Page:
Saturday, June 24, 2017 This Week's Paper

The Things We Like


“Sheakespeare's Star Wars: Verily, A New Hope” will be staged by Tacoma's own Propbox Theatre Group at 3 p.m. on Saturday, Oct. 19 at the main branch of the Tacoma Public Library and again at 2 p.m. on Sunday, Oct. 20 at the Knights of Pythias Temple at 926 Broadway. Both performances of the show are free and open to the public, however donations will be accepted on Sunday. All proceeds from this hilarious comedy will benefit My Sister's Pantry (an all volunteer food bank). Info:


“To be, or not to be, that is the question.” This performance is the first production of “Hamlet” in The Acting Company’s 40-year history. The play dramatizes Prince Hamlet’s quest for revenge for his father’s murder, setting him on a journey that will force him to face his personal mortality. It vividly portrays overwhelming grief and rage while exploring themes of danger, revenge and moral corruption. Plays Oct. 25, 26 and 27 at Theatre on the Square. Info:


La Familia Valera Miranda, six musicians from the Oriente region of Cuba, will perform Cuban “Son” music at University of Puget Sound on Saturday, Oct. 26, at 7:30 p.m., just before National Hispanic Heritage Month draws to a close. The concert will be in Kilworth Memorial Chapel. Oriente, near Haiti and Jamaica, is a region where the dominant musical form, son cubano, differs from that of the capital Havana. Son reflects Cuba’s Hispanic culture through its instruments: the guitar, double bass, and the tres, a guitar with three double strings. The music also reflects Cuba’s African heritage through the call and response style of the songs. Order tickets online at or call 253.879.6013. Admission is $12 for the general public.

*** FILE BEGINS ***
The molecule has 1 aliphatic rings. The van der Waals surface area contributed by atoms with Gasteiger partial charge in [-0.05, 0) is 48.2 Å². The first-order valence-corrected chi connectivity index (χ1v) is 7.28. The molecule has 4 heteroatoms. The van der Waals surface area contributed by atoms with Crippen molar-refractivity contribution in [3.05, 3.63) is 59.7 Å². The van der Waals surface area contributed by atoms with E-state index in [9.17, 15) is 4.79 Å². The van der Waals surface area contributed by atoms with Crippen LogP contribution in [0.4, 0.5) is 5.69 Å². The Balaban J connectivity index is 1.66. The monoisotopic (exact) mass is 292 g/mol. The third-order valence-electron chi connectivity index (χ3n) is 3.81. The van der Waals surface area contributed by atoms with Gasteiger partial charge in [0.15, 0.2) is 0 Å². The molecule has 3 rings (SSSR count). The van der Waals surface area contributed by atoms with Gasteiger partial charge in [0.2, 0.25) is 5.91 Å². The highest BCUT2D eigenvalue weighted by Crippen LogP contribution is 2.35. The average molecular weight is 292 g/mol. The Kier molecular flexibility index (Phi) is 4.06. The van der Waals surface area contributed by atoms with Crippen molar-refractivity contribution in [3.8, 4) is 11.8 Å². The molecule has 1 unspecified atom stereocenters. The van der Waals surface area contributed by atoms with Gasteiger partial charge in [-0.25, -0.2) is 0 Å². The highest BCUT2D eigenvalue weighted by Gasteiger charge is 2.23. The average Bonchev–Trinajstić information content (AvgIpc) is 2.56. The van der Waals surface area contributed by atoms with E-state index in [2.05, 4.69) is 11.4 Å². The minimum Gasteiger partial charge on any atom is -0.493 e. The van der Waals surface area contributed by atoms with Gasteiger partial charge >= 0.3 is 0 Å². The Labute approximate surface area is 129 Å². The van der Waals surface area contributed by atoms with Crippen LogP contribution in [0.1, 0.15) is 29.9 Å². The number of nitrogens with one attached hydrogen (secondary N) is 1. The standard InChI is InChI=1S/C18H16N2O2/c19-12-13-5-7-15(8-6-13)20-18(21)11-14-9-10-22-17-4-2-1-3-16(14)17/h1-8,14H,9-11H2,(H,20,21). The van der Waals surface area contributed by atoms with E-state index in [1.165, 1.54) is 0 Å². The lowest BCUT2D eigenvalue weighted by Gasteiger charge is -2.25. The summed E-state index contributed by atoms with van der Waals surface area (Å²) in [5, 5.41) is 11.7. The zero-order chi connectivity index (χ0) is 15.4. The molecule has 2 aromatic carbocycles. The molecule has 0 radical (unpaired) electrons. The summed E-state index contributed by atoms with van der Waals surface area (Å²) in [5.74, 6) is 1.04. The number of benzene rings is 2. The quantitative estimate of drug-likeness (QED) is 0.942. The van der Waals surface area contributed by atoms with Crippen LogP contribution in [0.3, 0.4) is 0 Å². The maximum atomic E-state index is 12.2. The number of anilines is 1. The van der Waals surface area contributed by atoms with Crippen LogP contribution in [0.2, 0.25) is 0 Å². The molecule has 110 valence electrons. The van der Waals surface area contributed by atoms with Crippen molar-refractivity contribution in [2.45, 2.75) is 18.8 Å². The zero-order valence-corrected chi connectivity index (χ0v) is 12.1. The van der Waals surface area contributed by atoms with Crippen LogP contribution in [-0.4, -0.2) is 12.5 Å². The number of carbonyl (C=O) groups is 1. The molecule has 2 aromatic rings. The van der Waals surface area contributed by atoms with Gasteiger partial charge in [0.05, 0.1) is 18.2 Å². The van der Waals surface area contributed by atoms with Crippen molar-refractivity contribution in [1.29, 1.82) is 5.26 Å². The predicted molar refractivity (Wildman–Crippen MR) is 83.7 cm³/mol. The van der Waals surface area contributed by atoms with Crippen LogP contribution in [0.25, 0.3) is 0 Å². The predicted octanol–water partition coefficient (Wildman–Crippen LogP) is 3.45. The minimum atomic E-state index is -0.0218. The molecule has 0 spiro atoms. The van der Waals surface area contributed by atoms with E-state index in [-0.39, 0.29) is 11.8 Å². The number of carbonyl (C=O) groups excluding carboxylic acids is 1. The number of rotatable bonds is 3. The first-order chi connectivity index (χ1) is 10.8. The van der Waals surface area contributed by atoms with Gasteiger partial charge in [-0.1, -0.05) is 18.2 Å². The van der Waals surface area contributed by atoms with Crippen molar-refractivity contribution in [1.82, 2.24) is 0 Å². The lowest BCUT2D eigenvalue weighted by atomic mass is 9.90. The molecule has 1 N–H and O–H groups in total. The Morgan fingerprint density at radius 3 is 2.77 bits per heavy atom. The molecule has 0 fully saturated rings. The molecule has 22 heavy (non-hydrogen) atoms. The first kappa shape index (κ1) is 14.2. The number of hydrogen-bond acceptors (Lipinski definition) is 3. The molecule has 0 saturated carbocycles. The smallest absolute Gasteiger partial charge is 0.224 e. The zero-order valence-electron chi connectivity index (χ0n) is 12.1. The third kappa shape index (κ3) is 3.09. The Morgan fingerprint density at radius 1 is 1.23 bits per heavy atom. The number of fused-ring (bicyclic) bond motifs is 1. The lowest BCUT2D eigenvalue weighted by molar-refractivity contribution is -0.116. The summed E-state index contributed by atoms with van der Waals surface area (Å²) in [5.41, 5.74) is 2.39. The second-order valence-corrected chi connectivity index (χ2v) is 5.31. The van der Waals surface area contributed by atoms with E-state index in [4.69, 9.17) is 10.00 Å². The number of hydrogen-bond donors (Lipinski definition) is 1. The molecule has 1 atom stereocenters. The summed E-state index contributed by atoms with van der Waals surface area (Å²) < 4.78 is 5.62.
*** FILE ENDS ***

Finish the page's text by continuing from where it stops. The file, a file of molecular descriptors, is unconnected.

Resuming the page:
Now on view in Pacific Lutheran University’s University Gallery is “Paintings by David Roholt,” an exhibit featuring a local artist who reinvents images using painterly processes. Roholt’s work has been widely distributed to the PLU and SOAC community on the cover of the 2013-2014 SOAC brochures. A key component of Roholt’s imagery includes a juxtaposition of abstracted elements to more relatable forms. Roholt’s largest body of work explores how identifiable details can be pushed and pulled between clarity and ambiguity. The exhibition will feature more than 30 pieces of work and will be on view until Nov. 13.


Hurry and don’t miss a special free screening of “Hotel Transylvania” at the Grand Cinema this Saturday, Oct. 19.  Doors open at 9:30 a.m. and the movie will begin at 10. For more information visit and click on events or call (253) 572-6062.